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TABLE OF CONTENTS

2021,  3 (4):   1 - 1

Published Date:2021-8-20 DOI: 10.3724/SP.J.2096-5796.2021.03.04

Content

Virtual reality/augmented reality (VR/AR) technologies have been widely used in medical fields, such as surgical simulation, healthcare, surgical navigation, computer assisted diagnosis, medical visualization and translational medicine. In this special issue, we include 6 research papers on the application of VR/AR to medical simulation, which can be divided into two sets, including surgical simulation and medical modelling/analysis.
The complexity and potential risk of the surgery prevent novice doctors from practicing it on real patients. Thus, surgical simulation is employed to simulate surgical procedures to train medical professionals without requiring patient, cadaver or animal. For the surgical simulation topic, Fan Ye et al. propose an orthodontic simulation system for bracket placement training. The system can simulate the entire procedures interactively with haptic feedback, and has the ability to support personalized case training. Benefitting from the real-time rendering and high rate haptic rendering, the novice doctor can feel the stiffness difference between teeth and gums, and learn the essentials of surgery without practice on real patient. Haoyu Wang et al. propose a catheter ablation simulator. The interactive behavior between guidewire and pigtail catheter is simulated. The high fidelity heart-beating is reconstructed using a position-based dynamics framework. The user evaluation shows that the VR-based training is better than the traditional training methods in most aspects. Yonghang Tai et al. introduce an AR-based thoracoscopic surgery training system. Compared with the VR-based training, the AR-based visual-haptic system provide a more close-to-real training environment. Experimental results show that the system can improve the training effect of surgical training.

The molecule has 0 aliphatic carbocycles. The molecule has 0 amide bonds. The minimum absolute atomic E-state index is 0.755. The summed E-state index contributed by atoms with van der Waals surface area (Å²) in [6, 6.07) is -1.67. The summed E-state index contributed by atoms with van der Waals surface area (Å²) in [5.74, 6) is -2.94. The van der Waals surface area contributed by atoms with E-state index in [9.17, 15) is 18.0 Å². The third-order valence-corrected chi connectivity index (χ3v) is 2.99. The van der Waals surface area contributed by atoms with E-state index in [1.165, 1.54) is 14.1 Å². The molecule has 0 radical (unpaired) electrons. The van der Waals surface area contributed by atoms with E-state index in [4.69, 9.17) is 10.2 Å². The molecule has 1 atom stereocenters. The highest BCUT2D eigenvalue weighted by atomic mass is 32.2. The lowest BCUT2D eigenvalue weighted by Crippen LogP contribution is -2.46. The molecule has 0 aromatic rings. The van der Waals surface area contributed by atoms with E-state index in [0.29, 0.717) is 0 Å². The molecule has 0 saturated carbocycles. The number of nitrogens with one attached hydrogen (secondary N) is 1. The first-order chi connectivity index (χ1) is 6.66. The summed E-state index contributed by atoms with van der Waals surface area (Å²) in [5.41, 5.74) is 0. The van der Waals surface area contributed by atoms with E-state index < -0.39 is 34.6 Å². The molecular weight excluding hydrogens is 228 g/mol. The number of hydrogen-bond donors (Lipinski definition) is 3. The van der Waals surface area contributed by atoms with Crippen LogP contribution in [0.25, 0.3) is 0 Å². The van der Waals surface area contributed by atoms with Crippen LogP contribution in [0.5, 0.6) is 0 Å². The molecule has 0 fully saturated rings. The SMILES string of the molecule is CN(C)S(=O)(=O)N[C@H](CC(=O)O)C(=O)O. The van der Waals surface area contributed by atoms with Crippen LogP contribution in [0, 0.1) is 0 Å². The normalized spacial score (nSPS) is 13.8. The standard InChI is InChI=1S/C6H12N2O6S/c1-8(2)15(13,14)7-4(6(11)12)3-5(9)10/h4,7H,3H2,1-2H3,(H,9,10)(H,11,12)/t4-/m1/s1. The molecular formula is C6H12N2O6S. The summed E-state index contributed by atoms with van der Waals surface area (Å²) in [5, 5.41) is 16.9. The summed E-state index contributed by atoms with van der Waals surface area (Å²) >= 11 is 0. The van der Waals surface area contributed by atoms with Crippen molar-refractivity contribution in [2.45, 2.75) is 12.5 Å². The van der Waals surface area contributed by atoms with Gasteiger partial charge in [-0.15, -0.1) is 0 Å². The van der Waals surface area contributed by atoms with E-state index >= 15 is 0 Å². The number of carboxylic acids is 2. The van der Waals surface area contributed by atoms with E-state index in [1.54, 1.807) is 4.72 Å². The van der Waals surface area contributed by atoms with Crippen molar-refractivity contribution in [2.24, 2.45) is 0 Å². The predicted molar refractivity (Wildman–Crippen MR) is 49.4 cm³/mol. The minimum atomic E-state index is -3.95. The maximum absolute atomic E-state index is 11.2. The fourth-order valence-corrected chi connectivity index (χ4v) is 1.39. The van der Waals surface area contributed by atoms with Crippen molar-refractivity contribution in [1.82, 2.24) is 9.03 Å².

So far, medical imaging is the best way to observe the physiology and pathology inside the body. Medical image modelling and analysis have been extensively researched. For the medical modelling/analysis topic, Xin Wang et al. propose a novel surface mesh reconstruction algorithm based on edge growth. Compared with the original marching cube algorithm, the novel method uses 17 topological configurations. Experimental results show that they can effectively remove the potential holes caused by ambiguity in the reconstructed 3D model. Based on the digitalized visible human research achievements of China, Na Zhang et al. propose a digital human model via organically integrating human cross-section images, 3D anatomical structure, anatomical knowledge, CT/MRI images and micro-class videos. The cross-section images are acquired by milling cadaveric specimens with the cryogenic milling technique. Further, an anatomy teaching system is developed based on the digital human model. Meanwhile, the feature matching between virtual and real objects is vital to VR/AR systems. To this end, Xiaojiao Song et al. propose a topological distance-constrained feature descriptor and a learning model for coronary angiographies. Experimental results show that the feature matching accuracy and stability of their method is superior to those of the existing state-of-the-art models.
As the guest editor, I would like to thanks all the contributors and the reviewers for these papers. 'VR + Medicine' is one of the most attractive research fields in future. Many research institutions have been gradually increasing their support for the application of VR/AR to medicine. We hope this special issue will provide useful reference for readers engaged in the related technology research and applications.
Aimin Hao
August 1, 2021

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